This gets to my inbox. I am a huge proponent of Inbox Zero, and will in fact do a post on email management generally. For those who are not familiar, the idea is to set the goal of keeping your inbox empty, and either archiving or responding to everything when you check your email. I tend to batch-process my emails as well, so sometimes I go a few days without responding to much. The Inbox Zero philosophy also essentially turns my inbox into another form of to-do list: if there is something in my inbox, then I have something I need to do! These can be communication-related to-do items… or I can use my inbox as a kind of time-based reminder system, specifically using Boomerang. This is absolutely great for making sure to-do items filter back to the top of my priority list when they need to be done after some set date, effectively serving the function of deadlines in my productivity stack.

Now that I have a toddler and a puppy at home, I generally prefer to focus most of productivity during the work week, and keep my time at home more focused on the family. (Weekends are an exception here – when I have free time I do occasionally use it to get in additional work.) This clear separation of context has been very helpful in maintaining or even increasing my productivity since having a baby. I know that when I am at work, I am there to work. That helps keep me focused, and make the most of my available time. (Note since COVID, work-from-home became a bigger thing: Divia and I now try to give each other at least one day/week of minimal childcare duties, allowing long blocks of focused work for each of us. By necessity, most other work happens in sporadic batches, and that’s just how life goes!)

I haven’t mentioned much in the way of my actual work habits, including low level tactics like Pomodoros or whatnot. In part this is because I tend not to use any techniques like that religiously. Those kinds of hacks seem great for getting me over a temporary hump, but they have never been the basis of my long-run productivity, and I have never incorporated them into permanent habits.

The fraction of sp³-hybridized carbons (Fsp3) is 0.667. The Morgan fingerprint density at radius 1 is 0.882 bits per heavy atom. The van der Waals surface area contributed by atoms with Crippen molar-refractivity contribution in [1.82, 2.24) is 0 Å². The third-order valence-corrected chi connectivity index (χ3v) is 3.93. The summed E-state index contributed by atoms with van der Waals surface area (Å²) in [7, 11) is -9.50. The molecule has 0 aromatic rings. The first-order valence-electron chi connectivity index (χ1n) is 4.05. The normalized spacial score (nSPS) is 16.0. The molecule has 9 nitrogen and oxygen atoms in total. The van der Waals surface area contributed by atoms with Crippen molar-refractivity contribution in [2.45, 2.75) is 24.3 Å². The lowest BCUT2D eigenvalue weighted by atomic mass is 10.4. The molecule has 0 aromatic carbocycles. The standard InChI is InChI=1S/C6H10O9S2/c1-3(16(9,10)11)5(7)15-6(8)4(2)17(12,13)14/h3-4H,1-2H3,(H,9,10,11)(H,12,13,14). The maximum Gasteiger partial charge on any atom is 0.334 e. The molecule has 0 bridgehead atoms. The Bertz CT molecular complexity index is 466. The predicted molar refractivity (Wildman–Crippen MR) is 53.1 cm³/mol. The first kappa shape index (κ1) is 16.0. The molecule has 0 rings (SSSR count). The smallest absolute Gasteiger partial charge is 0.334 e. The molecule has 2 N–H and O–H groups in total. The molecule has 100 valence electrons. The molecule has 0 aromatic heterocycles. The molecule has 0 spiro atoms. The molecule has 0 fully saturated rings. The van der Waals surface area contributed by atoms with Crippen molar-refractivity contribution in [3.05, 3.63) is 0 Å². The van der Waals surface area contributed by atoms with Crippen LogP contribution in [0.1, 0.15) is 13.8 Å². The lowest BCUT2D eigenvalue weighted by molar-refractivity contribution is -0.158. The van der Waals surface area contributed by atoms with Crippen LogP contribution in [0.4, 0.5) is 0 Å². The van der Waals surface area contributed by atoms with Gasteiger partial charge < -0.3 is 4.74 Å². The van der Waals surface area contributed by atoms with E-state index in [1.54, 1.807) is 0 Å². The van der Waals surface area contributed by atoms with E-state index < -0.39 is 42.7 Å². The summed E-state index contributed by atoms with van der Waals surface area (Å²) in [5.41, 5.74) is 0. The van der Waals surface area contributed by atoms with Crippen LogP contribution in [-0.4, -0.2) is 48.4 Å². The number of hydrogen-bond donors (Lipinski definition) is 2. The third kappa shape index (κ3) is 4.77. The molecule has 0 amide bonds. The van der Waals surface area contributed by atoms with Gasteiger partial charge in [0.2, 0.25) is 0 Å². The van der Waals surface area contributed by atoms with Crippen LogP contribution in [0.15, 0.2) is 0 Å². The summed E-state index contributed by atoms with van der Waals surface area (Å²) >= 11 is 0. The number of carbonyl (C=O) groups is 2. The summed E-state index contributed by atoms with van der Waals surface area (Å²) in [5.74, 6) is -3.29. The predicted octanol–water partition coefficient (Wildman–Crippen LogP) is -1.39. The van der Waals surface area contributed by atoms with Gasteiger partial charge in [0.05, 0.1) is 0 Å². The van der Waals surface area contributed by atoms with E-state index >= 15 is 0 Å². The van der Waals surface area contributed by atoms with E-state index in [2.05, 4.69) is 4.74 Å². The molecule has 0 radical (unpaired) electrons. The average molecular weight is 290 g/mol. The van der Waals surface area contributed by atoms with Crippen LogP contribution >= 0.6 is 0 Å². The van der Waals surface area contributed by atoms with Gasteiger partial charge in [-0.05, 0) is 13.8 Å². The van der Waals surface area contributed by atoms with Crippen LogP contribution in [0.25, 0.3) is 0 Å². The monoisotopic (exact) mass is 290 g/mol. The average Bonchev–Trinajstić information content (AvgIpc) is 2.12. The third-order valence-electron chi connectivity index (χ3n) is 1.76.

…and that’s it really. That’s the whole thing. Sometimes I think it seems a bit simplistic, but sure enough, that is enough to underlie most of the success I’ve had in increasing productivity. It is a great system for making sure I do day to day work, and also allowing me to keep moving forward on long-term goals periodically. There is a lot more to having a successful life than just a productivity system – after all, you need to determine your long-run goals at all, and be able to create a plan to reach them – but once you do have the high-level strategic stuff in place, having the right system in place can make all the difference.

* Time-tracking is something that people tend to do more formally than I do, and is perhaps worth optimizing more. I’ve considered using a spreadsheet for this purpose, and adding up time spent doing various activities. I have yet to find something that reduces the cost of tracking enough to make it worth it. Writing in a simple text file does keep me honest, and gives me a short-term accounting of my use of time, even though it’s harder to get a picture over long time frames.

  • About time-tracking–I don’t know if you’ve been referred to it already, but I find to be almost as fast as a text file. It also works on phones, and can categorize, add things up, etc.

  • Roman Duda

    For time tracking, have you come across TagTime? It’s pretty low cost!

  • If you like workflowy, but mostly use it for task management I recommend you take a look at GTDNext (

    It’s like Workflowy but with all the normal task management functions built into it. Repeating actions, Due Dates, Start Dates and much more.